Poppy Lekner - featured portfolio
Essay by Deidra Sullivan for PhotoForum
Follow Poppy on Instagram @poppylekner
Poppy Lekner (46) is a Wellington based photomedia artist. Graduating from Massey University with a Bachelor of Fine Arts in 2008, she was Head of Photography at Wellington High School and now teaches at Inverlochy Art School. Recent exhibitions have included ‘Horizons: Meta Scientific explorations with Cameraless Photography’ at Toi Poneke, Wellington, 2017, and ‘Defrag Phase Shift’ at play_station, Wellington, 2018.
Poppy Lekner’s cameraless photographs arrive packaged in a box for viewing. Inside are many smaller boxes (Kodak Velox, Fujifilm Instax mini) full of prints, as well as books (a dictionary of biology, a biography of Renoir) with photographs slipped between the pages. Unpacking the work is reminiscent of looking through a previously undiscovered collection of family photographs, wondering what might be found or which mysteries solved. What emerges is a sustained body of work incorporating photograms, sungrams (also called lumen prints), and polaroids – Lekner’s ongoing investigation into the relationships between light, time, photographic surface and object. I find myself laying out the prints, arranging and rearranging their order, checking the backs for inscriptions and paper stock details, enjoying the different weights and sizes of paper, the combination of colour and monochrome. The physicality of these photographs is nothing less than joyful.
Since the late 1990s, there’s been what might be described as a ‘material turn’ in photographic practice, with many photomedia artists exploring historic photographic processes and objects. As Photo Historian Elizabeth Edwards suggests, a photograph is an amalgamation of “image and object brought into a single coherent form.” Yet photographs are usually treated as pure content – about what’s depicted – and their materiality merely a neutral support for the image. Within contemporary digital culture this is exacerbated further. Photographs, viewed upon a screen, any screen, belong to no particular place and have no specific physical presence. But in spite of our dominant digital culture, or most likely because of it, many contemporary photomedia artists are making a shift back to analogue and cameraless processes to explore the fundamentals of photography.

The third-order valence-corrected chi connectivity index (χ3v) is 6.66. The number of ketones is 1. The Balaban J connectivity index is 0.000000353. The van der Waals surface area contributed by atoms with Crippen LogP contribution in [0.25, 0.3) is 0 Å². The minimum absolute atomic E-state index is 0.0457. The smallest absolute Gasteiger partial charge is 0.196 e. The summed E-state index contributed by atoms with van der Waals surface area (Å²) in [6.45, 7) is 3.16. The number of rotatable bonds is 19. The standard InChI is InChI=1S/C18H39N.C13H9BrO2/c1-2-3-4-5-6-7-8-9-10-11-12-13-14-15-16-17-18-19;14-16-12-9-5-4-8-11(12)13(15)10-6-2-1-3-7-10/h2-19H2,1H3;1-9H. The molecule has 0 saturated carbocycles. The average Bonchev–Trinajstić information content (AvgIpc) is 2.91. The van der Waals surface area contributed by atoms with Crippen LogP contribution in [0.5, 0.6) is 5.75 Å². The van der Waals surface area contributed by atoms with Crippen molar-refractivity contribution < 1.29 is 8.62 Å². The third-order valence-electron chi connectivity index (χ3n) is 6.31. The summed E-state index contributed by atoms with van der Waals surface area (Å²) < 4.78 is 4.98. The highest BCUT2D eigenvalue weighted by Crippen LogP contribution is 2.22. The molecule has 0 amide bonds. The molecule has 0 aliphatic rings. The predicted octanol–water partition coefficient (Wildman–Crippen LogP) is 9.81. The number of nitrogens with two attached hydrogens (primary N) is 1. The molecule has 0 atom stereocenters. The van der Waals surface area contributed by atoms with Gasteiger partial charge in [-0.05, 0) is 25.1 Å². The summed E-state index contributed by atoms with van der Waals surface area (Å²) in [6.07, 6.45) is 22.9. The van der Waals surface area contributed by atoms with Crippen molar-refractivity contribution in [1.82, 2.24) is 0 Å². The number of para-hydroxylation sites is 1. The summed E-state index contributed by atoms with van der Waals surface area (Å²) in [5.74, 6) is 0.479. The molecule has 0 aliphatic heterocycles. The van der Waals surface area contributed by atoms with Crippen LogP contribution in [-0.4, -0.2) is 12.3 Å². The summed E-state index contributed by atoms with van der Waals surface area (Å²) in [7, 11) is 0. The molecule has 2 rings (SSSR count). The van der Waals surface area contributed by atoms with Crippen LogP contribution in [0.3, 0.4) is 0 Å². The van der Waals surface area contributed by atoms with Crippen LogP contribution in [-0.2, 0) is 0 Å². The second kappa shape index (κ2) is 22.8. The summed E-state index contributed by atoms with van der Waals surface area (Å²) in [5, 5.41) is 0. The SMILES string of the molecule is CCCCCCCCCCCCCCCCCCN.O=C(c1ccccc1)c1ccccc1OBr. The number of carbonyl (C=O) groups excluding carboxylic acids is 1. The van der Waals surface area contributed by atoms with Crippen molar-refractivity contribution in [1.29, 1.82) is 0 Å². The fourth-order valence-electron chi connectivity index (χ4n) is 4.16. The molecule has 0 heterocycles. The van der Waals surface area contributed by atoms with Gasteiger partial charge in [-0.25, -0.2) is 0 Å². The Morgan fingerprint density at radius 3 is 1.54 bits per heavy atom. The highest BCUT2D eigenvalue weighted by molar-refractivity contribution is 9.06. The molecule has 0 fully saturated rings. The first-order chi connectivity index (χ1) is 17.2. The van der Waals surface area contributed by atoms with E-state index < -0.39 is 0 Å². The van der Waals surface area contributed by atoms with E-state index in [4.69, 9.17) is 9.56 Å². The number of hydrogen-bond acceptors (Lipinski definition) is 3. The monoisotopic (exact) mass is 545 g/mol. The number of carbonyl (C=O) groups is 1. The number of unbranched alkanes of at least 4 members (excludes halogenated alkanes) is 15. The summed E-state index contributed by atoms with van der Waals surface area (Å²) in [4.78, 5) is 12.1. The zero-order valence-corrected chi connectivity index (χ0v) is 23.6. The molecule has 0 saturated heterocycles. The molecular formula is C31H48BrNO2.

Lekner is one of these artists. She began making cameraless photography about ten years ago, when she was given a collection of her late grandmother’s illustrated books of art and architecture. From these, she created sungrams, using the illustrations as ‘negatives’ and contact printing them onto photographic paper in direct sunlight. The results are gentle traces of the original pages rendered in shades of pink, orange and brown. Lekner describes this work as a way of reconnecting with her family history, a process of creating a history of her grandmother through the books that she owned. As such, the physical contact between book and print was important, providing a sense of immediacy and connection. In some of these sungrams, multiple images are present, suggesting what Lekner refers to as “a form of cumulative history.”
These initial sungrams evolved into a sustained testing that resulted in Horizons: Meta Scientific explorations with Cameraless Photography, at Toi Poneke gallery in 2017. Here, Lekner used a variety of scientific equipment including glass dishes, test tubes, and diffraction sheets to create work that explores the interplay of light and object. While aesthetically quite distinct to the pieces produced using her grandmother’s books, it’s interesting to note many of the objects used were pieces of equipment discarded from her father’s physics lab – suggesting another variation of Lekner’s interest in telling a personal history through objects.
Some of the Horizons sungrams suggest distinct or coherent objects, while others are a complex layering of light and dark that invite the viewer to consider the possibilities of the original structure. Part of the appeal of the sungram for Lekner is the directness of the trace left on the photographic paper from light passing through the objects she uses: “I like the truthfulness and the directness of the sungram and the photogram. Even though it is an altered version of reality, the print is made through physical contact, through time and space, with that object...”.